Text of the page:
Red! The blood of angry men! Black! The Dark of ages past! Red! A world about to dawn! Black! The night that ends at last! Night has ended and the world is dawning at the Children’s Playhouse of Maryland. Painted in the bold barricade colors of red and black, and just a season behind the sensational trend of producing the internationally acclaimed musical, CMP brings the iconic production of Les Miserables to the stage for Baltimore to enjoy.
A secret in the house: a girl, a boy, a ring! Wednesday’s growing up— she’ll be Thursday before you know it! And she’s got herself a secret! His name Lucas Beineke and he comes from the “Normies.” Watch out, Addams family, there’s a whole lot of normal coming your way! In Part 5 of “Move Toward the Darkness” we sit down with MaryKate Brouillet and AJ Whittenberger to psychoanalyze the deep dark hole that is the love between Wednesday Addams and Lucas Beineke.
It’s that time of year, folks! The Washington Area Theatre Community Honors have come around again to honor all of the truly exceptional theatre being performed in community venues across the Washington DC and surrounding metropolitan area. The 2014 award nominations were presented live this evening at The Birchmere in Alexandria, VA.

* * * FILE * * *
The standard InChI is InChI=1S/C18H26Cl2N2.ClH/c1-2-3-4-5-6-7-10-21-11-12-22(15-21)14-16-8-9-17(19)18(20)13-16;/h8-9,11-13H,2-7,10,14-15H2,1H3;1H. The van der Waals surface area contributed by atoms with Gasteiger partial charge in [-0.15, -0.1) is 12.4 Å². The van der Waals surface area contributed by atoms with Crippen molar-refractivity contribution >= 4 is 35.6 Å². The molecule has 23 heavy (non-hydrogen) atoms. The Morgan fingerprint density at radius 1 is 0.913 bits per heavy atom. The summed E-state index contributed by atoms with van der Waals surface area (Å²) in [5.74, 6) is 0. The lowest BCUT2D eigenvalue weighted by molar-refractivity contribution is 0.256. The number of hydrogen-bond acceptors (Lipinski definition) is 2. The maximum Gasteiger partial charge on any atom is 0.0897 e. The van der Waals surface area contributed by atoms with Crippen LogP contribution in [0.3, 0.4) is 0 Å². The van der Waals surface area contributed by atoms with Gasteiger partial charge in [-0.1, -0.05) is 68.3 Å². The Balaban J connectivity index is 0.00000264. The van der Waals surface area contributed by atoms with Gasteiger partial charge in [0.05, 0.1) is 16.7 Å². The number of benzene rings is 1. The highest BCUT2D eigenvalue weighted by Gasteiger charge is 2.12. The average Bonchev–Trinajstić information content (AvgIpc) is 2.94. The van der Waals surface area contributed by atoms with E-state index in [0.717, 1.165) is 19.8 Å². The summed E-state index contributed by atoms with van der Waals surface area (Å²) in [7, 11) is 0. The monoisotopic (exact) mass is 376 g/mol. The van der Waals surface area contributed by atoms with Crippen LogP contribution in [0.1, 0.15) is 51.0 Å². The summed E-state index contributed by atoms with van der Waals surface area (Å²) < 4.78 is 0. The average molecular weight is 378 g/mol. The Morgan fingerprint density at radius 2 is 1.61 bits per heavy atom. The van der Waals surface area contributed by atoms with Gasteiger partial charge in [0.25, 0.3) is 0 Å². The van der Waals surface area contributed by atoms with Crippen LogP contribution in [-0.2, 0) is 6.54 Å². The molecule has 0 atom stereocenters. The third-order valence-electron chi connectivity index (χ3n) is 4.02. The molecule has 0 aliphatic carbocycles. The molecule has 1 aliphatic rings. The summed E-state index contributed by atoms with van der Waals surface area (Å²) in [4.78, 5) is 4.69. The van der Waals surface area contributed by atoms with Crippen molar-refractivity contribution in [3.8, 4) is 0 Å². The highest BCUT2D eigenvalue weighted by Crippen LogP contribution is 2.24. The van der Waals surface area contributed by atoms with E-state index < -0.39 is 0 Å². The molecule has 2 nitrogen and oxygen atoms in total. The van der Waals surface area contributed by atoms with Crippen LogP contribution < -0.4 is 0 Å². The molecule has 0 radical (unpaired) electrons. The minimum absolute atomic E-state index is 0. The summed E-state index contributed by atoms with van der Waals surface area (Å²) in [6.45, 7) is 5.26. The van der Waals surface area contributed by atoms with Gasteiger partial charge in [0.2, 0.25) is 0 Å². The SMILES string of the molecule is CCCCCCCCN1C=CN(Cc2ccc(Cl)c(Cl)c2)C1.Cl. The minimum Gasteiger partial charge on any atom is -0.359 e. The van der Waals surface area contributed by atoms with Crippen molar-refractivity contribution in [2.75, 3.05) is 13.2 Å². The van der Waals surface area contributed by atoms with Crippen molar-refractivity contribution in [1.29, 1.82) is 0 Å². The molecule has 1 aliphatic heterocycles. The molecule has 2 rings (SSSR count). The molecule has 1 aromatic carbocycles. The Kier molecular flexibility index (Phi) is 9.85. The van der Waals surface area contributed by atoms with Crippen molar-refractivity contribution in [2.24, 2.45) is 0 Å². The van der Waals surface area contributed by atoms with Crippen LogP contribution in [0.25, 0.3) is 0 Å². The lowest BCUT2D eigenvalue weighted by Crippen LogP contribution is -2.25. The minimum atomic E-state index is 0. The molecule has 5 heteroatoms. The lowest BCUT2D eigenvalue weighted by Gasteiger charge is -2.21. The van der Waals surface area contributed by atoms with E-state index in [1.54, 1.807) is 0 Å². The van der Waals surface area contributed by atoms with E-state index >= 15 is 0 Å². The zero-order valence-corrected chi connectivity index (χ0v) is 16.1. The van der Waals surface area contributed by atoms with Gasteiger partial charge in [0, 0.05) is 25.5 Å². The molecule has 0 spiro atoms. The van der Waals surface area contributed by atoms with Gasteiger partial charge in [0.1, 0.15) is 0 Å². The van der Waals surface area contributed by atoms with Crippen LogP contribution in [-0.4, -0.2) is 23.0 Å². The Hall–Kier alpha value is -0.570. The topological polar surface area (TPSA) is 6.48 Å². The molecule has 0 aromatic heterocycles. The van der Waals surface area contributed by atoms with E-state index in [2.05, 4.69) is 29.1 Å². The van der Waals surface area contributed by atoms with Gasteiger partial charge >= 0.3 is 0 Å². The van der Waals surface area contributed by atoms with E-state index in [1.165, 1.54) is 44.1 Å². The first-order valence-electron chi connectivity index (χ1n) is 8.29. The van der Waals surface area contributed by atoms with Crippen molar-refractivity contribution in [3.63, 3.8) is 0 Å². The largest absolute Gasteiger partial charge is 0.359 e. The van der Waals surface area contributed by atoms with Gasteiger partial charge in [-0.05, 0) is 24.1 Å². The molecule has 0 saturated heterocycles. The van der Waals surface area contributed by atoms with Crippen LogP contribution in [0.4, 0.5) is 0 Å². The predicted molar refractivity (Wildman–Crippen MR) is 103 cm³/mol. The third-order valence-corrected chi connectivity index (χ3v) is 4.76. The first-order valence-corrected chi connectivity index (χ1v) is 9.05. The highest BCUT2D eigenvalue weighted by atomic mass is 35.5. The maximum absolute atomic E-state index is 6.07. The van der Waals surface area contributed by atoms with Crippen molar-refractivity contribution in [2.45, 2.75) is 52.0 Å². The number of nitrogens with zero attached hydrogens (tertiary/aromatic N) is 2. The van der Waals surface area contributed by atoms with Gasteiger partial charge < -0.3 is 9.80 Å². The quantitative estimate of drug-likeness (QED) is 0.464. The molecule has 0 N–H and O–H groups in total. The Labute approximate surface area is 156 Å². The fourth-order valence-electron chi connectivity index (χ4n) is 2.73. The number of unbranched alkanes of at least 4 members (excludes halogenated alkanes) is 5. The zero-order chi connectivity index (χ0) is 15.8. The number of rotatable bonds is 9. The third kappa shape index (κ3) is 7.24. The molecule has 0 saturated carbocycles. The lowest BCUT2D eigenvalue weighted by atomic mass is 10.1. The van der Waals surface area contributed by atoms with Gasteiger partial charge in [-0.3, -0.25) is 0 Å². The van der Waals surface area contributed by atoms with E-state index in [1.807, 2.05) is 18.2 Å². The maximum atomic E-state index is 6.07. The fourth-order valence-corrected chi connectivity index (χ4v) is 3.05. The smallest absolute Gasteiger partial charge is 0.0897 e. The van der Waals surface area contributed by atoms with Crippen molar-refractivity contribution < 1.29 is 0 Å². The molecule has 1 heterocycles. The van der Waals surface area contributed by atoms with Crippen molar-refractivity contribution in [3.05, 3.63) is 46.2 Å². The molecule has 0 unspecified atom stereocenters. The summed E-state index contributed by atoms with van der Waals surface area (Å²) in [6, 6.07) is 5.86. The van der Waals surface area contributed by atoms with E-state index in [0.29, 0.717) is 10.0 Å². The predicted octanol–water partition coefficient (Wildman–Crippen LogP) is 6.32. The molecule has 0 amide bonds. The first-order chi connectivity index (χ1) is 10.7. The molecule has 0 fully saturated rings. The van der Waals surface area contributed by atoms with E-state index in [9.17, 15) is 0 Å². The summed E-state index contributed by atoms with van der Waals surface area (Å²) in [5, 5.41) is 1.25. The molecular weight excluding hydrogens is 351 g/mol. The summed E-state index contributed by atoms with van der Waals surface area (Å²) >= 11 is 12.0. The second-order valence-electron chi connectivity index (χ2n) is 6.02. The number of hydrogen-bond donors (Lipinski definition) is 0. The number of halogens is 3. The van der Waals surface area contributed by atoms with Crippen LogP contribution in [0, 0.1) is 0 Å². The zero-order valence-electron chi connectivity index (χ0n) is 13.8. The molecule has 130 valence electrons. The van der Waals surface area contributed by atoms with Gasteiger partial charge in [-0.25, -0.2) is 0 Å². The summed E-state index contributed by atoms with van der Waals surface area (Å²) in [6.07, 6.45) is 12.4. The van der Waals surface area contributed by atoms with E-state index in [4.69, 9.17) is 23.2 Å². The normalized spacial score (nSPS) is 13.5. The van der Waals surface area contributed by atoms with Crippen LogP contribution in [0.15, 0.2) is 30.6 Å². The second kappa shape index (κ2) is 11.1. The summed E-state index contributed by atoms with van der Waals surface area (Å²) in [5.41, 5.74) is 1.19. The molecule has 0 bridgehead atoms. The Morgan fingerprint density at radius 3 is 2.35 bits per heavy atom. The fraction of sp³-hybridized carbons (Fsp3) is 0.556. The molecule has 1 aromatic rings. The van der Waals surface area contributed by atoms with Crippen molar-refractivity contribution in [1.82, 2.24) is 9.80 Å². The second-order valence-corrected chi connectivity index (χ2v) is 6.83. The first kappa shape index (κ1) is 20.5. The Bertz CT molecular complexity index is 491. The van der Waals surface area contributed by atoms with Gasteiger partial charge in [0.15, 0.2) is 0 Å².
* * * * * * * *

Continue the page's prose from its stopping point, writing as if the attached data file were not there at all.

There were 111 different productions– 34 musicals and 77 plays– adjudicated over in the 2014 theatrical season. 31 community theatre companies participated in WATCH adjudication in 2014.
Here upon the Sacred Heart stage they will build their barricade. And build a barricade they did! Presenting in its entirety the international musical sensation, the Glyndon Area Players take on Les Miserables as their 2014 production selection. Directed by Homero Bayarena with Orchestral Direction provided by Matthew Hartman and Vocal Musical Direction provided by Jeff Morrison, audiences everywhere will hear the people sing if only for nine performances.
One show more! Another theatre another production of the epic musical Les Misérables. It is the summer of revolution and no theatre wishes to be left behind in this magnificent pursuit of the musical theatre dream show. The Montgomery College Summer Dinner Theatre is no exception to that dream as they mount their barricade in the month of July. Directed and Choreographed by Pauline S. Grossman with Musical Direction by N.
The question of ,‘Do you hear the people sing?’ is being heard all throughout the Baltimore and Washington area this summer as Les Misérables makes its way across the professional and community theatre circuit. Howard County Summer Theatre joins in the revolution with their production of the Broadway sensation and with a cast of over 100 individuals there is no question as to whether or not you can hear these people sing.
Do you hear the people sing? The beating of their hearts echoes the beating of the drum, as the show is about to start at Toby’s Dinner Theatre of Columbia. Presenting the regional premier of the Tony Award-winning classic, one of the longest running shows on Broadway— Les Misèrables stirs up a revolution of the heart and soul as it takes to the in-the-round stage at this spectacular theatre.